David Livermore is a thought leader on cultural intelligence and global leadership.  He is able to take research and make it understandable and applicable for community leaders.  In 'Driven By Difference,' Livermore presents strategies and practices that “guide multicultural teams to innovation” through the building of trust, creating a safe environment, and engaging multiple perspectives.   When asked why this book is useful for leaders Toby Spanier stated that it helps us see that “we shouldn’t view diversity as a problem to be solved, but rather as a treasure trove, rich with innovative solutions waiting to be mined.”

Leading with Cultural Intelligence by David Livermore
As the author of more than ten books on diversity and leadership it is not a surprise that Livermore has two books on our must read list.  In 'Leading with Cultural Intelligence,' Livermore offers a four step model to help us manage across cultures more effectively.  Spanier shared that this book brings alive the concept of cultural intelligence and applies it with practical how-tos.  It is grounded in cultural intelligence theory and research helping community leaders to understand the “whys” as they do their work.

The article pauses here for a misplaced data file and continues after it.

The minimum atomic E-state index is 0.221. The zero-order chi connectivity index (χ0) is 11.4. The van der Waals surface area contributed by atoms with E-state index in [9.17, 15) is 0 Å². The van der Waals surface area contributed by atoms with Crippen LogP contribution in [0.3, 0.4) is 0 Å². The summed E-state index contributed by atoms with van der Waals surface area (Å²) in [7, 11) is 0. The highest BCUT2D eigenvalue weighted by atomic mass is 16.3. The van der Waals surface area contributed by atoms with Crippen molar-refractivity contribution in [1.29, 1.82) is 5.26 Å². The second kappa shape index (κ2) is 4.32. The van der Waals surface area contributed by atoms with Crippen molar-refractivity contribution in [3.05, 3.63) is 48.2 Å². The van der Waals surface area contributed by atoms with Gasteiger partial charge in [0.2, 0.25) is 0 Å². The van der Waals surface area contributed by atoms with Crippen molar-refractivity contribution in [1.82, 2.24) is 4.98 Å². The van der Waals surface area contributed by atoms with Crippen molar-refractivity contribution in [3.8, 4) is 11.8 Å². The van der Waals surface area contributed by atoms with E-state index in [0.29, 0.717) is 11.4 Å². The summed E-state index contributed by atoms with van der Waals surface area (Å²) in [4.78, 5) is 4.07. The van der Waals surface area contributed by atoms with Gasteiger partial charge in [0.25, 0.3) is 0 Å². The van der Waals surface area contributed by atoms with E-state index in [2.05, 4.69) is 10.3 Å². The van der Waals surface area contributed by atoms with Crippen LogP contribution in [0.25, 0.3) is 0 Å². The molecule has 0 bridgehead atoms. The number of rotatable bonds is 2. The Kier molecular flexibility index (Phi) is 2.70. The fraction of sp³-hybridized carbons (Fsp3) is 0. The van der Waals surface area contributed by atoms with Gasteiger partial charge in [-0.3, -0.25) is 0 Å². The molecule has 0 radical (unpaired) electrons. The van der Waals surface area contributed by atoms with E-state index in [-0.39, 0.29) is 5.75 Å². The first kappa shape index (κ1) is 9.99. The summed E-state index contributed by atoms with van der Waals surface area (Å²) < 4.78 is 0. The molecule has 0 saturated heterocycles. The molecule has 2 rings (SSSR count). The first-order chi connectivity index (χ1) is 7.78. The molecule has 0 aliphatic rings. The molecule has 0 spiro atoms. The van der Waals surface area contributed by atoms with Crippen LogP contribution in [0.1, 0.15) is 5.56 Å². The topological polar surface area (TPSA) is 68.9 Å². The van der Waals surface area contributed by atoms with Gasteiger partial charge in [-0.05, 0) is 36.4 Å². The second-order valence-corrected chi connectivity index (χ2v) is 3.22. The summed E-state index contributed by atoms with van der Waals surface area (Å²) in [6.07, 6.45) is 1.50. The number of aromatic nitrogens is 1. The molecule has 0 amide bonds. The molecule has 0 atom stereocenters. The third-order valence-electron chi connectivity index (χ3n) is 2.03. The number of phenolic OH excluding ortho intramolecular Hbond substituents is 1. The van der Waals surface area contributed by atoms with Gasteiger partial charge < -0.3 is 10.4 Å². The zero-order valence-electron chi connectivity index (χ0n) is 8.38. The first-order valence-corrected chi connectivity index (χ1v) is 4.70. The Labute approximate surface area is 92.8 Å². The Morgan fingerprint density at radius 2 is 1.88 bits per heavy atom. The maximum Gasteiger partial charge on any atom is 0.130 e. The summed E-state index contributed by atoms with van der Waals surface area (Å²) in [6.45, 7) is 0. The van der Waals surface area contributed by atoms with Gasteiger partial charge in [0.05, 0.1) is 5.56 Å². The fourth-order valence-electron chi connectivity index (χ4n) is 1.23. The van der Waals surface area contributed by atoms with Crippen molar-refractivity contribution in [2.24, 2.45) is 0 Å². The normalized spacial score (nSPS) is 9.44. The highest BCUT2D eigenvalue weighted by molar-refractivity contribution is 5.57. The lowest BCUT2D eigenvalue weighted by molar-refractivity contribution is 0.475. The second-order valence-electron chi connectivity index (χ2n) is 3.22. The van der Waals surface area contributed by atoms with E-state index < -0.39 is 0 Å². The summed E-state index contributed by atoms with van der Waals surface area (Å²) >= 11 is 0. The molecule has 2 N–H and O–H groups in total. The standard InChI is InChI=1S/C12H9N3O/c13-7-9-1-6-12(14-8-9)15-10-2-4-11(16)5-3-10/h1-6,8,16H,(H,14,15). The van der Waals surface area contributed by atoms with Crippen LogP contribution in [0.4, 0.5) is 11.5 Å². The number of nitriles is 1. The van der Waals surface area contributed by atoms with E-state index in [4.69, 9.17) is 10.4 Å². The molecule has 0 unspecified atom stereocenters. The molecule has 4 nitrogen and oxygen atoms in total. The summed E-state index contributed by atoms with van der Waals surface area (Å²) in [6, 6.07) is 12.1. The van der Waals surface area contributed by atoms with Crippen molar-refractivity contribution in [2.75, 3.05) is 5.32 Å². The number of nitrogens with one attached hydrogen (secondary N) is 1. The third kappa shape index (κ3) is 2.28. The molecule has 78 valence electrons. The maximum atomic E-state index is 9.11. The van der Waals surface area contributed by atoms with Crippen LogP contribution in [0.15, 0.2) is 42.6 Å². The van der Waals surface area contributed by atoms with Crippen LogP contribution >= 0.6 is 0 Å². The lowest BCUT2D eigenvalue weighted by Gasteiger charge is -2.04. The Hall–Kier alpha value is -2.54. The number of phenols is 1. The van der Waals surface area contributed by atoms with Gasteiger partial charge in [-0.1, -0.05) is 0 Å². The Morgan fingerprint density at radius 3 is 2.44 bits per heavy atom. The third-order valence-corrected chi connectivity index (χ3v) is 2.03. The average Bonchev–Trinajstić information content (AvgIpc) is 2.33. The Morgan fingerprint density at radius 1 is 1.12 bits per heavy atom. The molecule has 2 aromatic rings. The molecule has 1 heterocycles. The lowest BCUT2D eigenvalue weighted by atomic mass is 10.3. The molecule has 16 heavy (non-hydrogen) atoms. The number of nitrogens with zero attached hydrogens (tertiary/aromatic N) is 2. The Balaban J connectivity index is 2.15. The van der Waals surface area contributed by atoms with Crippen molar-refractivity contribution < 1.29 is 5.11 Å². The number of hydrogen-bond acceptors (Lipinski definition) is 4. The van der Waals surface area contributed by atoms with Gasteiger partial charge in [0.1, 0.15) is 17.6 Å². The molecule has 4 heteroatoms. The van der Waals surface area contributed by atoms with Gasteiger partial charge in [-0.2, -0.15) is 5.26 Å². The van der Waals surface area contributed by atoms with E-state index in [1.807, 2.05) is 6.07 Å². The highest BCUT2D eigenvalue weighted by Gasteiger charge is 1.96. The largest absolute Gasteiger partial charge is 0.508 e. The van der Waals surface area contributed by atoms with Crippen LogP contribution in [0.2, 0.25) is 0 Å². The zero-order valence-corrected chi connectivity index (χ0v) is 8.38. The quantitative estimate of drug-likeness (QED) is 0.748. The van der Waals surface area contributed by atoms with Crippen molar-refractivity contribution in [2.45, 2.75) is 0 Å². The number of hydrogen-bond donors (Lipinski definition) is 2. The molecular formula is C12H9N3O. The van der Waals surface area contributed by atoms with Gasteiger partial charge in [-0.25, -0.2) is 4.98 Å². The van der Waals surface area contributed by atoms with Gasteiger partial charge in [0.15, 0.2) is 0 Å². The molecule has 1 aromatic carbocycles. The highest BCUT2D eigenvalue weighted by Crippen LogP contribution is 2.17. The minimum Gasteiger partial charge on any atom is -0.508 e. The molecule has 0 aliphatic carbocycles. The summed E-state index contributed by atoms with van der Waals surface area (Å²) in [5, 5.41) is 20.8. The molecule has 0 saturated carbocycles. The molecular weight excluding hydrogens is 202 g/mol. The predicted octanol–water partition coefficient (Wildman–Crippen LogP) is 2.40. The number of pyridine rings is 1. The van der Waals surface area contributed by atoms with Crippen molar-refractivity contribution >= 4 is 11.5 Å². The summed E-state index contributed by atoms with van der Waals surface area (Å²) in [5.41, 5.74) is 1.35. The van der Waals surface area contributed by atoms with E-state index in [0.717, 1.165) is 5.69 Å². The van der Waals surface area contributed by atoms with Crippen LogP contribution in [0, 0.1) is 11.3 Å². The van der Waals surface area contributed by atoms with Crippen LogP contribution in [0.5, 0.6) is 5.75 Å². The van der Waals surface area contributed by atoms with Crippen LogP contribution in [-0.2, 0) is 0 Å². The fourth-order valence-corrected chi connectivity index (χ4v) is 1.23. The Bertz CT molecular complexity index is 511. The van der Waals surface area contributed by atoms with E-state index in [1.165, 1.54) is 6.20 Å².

Global Dexterity by Andy Molinsky
Andy Molinsky present us with a critical new skill, global dexterity.  He defines this as the ability to adapt our behavior to new cultural contexts while still being our true authentic selves.  He captures the six dimensions that set behavior expectations within a cultural setting: directness, enthusiasm, formality, assertiveness, self-promotion, and personal disclosure.  According to Spanier, “if you can master these expectations you have cracked the cultural code.”

Humble Inquiry: The Gentle Art of Asking Instead of Telling by Edgar Schein
Although this book is not specific to cultural competence it discusses an important skill that we need in order to improve our understanding of others.  The practice of humble inquiry moves us beyond telling people what they need to know and into discussions that help us learn about the individual and encourages building relationships based on curiosity and interest in the other person.  Catie Rasmussen, Extension educator, believes this book is important to community leaders because it shows how we benefit by three actions - telling less, listening more, and asking questions using humble inquiry.

Now that you have a few books to pick from, head over to your local library, bookstore, or find your favorite electronic reader and head out to enjoy the sunshine with a good book!

Monday, July 11, 2016

The Power of Community

Pakou Hang is a graduate of the Minnesota Ag and Rural Leadership (MARL) program, which is a partnership between Extension's leadership programs and Southwest State University. In this video, she discusses her leadership story and her belief in the power of community. You NAILED it, Pakou! 

Thursday, July 7, 2016